The UK has voted. The decision: to leave the European Union. However, over three million people have already signed a petition calling for a second referendum. In fact, so many tried to sign it that the government petition website crashed!
Now, I don’t believe this petition will come to anything. For a start, it calls for another referendum if the turnout was less than 75%. The turnout was “only” 72%. Yet you can’t retroactively apply this and say we now need another referendum because of the lower turnout. Shifting the goalposts at this stage would just further divide the nation.
However, I always worried, as did many other Brexiteers, that should LEAVE win, a second referendum would be called. Perhaps after the exit negotiation had finished. Y’know, to see if people were still happy with the deal.
This isn’t just conspiracy theorist Brexiteers talking nonsense again (even though David Icke is genuinely on our LEAVE side). Every time a nation is given a vote and says “No” to the EU, there is invariably another vote.
- Denmark 1992 NO to the Maastricht Treaty 50.7%. Denmark negotiated, got some concessions, staged a second referendum in 1993. The result: 56.8% YES.
- Ireland 2001 NO to the Treaty of Nice 53.9%. An improved proposal was put to voters in a second referendum in 2002. The result: 62.9 YES.
- France and Holland 2005 NO to a Treaty establishing a European Constitution 54.9% and 61.5%. The EU simply put almost all of the same provisions in another treaty, The Treaty of Lisbon, which France and Holland did not have a referendum on.
- Ireland 2008 NO to Treaty of Lisbon 53.2%. Some reassurances were given by the EU, and a second referendum was held in 2009. The result: 67.1% YES.
Seeing a pattern here? Yet whenever a nation says YES the first time of asking, there is peculiarly no second vote(!) For example:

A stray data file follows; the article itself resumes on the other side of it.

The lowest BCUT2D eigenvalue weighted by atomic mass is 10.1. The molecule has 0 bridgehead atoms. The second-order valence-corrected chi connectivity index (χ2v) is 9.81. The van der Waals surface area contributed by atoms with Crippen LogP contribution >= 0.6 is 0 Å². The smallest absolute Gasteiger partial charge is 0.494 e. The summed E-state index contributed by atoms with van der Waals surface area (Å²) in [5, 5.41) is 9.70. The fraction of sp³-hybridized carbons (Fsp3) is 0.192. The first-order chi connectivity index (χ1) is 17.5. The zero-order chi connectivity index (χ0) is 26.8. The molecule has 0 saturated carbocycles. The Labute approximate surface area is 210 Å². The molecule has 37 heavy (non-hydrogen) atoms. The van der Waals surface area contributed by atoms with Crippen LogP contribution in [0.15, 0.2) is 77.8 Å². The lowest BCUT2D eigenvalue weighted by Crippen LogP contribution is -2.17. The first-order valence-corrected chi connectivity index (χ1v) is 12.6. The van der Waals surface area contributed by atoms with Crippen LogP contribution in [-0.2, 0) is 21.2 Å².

- Croatia 2012 to join the EU.
- Malta, Slovenia, Hungary, Lithuania, Slovakia, Poland, Czech Republic, Estonia, Latvia 2003 to join the EU.
- Ireland and Denmark 1998 Treaty of Amsterdam.
- Austria, Finland, Sweden 1994 to join the EU.
- Ireland and France 1992 Maastricht Treaty.
- Denmark 1986 Single European Act.
- Ireland 1987 Single European Act.
- Ireland and Denmark 1972 to join the European Communities.
- And of course all the aforesaid times where the nation voted YES on the second referendum, after saying NO in the first, a further third one was not held.
There’s a reason we always had the double jeopardy rule in English law. It simply isn’t fair to keep putting the same person on trial until you get the “right” result. This ancient protection against tyranny was effectively repealed on the reasonable-sounding grounds that should new evidence come to light, it is only just to try the person again. Likewise, it seems so reasonable to ask the people to vote again when new conditions come to light. And literally millions of people petitioning for a second vote, plus the upcoming withdrawal negotiation conditions, are indeed “new conditions”. Yet in reality, this would be nothing but a try at barracking and wearing people down emotionally and mentally to not vote NO again, to either abstain or switch to YES.
If we were always offered a second bite, or a best of three, then I wouldn’t be so vexed. But that isn’t how the EU works. When supporters of “The Project” can avoid it, they don’t ask the question. And when they do ask the question, only the “right” answer will do.
And that is why I am not dancing in the streets. And that is why I haven’t cried with joy yet. For I know all too well that this isn’t over till the fat lady sings. I will shed tears of joy when we have actually left the EU. Till then, us supporters of a free UK must stay wakeful and watchful of what our overlords do.
© 2016 Bryan A. J. Parry
featured image from https://petition.parliament.uk
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